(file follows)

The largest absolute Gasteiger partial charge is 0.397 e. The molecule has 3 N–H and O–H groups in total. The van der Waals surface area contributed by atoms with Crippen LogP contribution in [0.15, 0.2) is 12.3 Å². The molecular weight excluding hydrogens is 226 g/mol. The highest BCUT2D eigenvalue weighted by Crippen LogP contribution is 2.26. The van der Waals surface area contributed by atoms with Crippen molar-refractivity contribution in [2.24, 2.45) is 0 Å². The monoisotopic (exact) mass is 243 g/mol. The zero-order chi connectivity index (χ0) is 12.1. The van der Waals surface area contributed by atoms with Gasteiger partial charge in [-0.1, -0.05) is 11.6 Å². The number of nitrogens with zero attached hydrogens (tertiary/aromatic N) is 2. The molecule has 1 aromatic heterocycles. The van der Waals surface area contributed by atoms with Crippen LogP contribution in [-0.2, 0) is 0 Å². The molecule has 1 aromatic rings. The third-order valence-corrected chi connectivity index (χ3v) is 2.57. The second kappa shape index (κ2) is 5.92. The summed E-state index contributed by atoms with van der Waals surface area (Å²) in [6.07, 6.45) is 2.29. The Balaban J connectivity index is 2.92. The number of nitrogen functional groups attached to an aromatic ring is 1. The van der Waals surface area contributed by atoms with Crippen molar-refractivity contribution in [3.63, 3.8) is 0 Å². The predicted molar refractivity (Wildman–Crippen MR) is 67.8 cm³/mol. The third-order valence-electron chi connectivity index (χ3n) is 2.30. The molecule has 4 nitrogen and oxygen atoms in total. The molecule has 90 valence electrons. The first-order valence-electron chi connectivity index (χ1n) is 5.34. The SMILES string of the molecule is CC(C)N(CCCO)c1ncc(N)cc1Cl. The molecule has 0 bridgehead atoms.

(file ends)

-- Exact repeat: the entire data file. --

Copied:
The largest absolute Gasteiger partial charge is 0.397 e. The molecule has 3 N–H and O–H groups in total. The van der Waals surface area contributed by atoms with Crippen LogP contribution in [0.15, 0.2) is 12.3 Å². The molecular weight excluding hydrogens is 226 g/mol. The highest BCUT2D eigenvalue weighted by Crippen LogP contribution is 2.26. The van der Waals surface area contributed by atoms with Crippen molar-refractivity contribution in [2.24, 2.45) is 0 Å². The monoisotopic (exact) mass is 243 g/mol. The zero-order chi connectivity index (χ0) is 12.1. The van der Waals surface area contributed by atoms with Gasteiger partial charge in [-0.1, -0.05) is 11.6 Å². The number of nitrogens with zero attached hydrogens (tertiary/aromatic N) is 2. The molecule has 1 aromatic heterocycles. The van der Waals surface area contributed by atoms with Crippen LogP contribution in [-0.2, 0) is 0 Å². The molecule has 1 aromatic rings. The third-order valence-corrected chi connectivity index (χ3v) is 2.57. The second kappa shape index (κ2) is 5.92. The summed E-state index contributed by atoms with van der Waals surface area (Å²) in [6.07, 6.45) is 2.29. The Balaban J connectivity index is 2.92. The number of nitrogen functional groups attached to an aromatic ring is 1. The van der Waals surface area contributed by atoms with Crippen molar-refractivity contribution in [3.63, 3.8) is 0 Å². The predicted molar refractivity (Wildman–Crippen MR) is 67.8 cm³/mol. The third-order valence-electron chi connectivity index (χ3n) is 2.30. The molecule has 4 nitrogen and oxygen atoms in total. The molecule has 90 valence electrons. The first-order valence-electron chi connectivity index (χ1n) is 5.34. The SMILES string of the molecule is CC(C)N(CCCO)c1ncc(N)cc1Cl. The molecule has 0 bridgehead atoms.